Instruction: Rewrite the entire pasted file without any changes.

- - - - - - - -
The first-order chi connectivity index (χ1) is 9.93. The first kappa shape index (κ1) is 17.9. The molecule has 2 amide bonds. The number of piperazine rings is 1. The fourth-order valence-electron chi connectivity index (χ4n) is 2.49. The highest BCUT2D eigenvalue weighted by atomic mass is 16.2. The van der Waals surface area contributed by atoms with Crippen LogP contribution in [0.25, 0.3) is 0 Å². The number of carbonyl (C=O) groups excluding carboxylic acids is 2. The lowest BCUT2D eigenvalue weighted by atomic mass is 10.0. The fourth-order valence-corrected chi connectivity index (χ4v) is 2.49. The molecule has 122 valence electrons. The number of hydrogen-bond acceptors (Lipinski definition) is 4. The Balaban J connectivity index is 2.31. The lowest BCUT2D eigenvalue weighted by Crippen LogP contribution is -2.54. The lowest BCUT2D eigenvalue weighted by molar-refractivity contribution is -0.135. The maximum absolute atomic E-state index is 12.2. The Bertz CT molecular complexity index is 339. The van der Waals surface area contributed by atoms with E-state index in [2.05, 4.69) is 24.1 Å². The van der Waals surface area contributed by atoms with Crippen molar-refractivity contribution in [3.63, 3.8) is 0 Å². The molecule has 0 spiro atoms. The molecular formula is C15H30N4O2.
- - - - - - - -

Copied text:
The first-order chi connectivity index (χ1) is 9.93. The first kappa shape index (κ1) is 17.9. The molecule has 2 amide bonds. The number of piperazine rings is 1. The fourth-order valence-electron chi connectivity index (χ4n) is 2.49. The highest BCUT2D eigenvalue weighted by atomic mass is 16.2. The van der Waals surface area contributed by atoms with Crippen LogP contribution in [0.25, 0.3) is 0 Å². The number of carbonyl (C=O) groups excluding carboxylic acids is 2. The lowest BCUT2D eigenvalue weighted by atomic mass is 10.0. The fourth-order valence-corrected chi connectivity index (χ4v) is 2.49. The molecule has 122 valence electrons. The number of hydrogen-bond acceptors (Lipinski definition) is 4. The Balaban J connectivity index is 2.31. The lowest BCUT2D eigenvalue weighted by Crippen LogP contribution is -2.54. The lowest BCUT2D eigenvalue weighted by molar-refractivity contribution is -0.135. The maximum absolute atomic E-state index is 12.2. The Bertz CT molecular complexity index is 339. The van der Waals surface area contributed by atoms with E-state index in [2.05, 4.69) is 24.1 Å². The van der Waals surface area contributed by atoms with Crippen molar-refractivity contribution in [3.63, 3.8) is 0 Å². The molecule has 0 spiro atoms. The molecular formula is C15H30N4O2.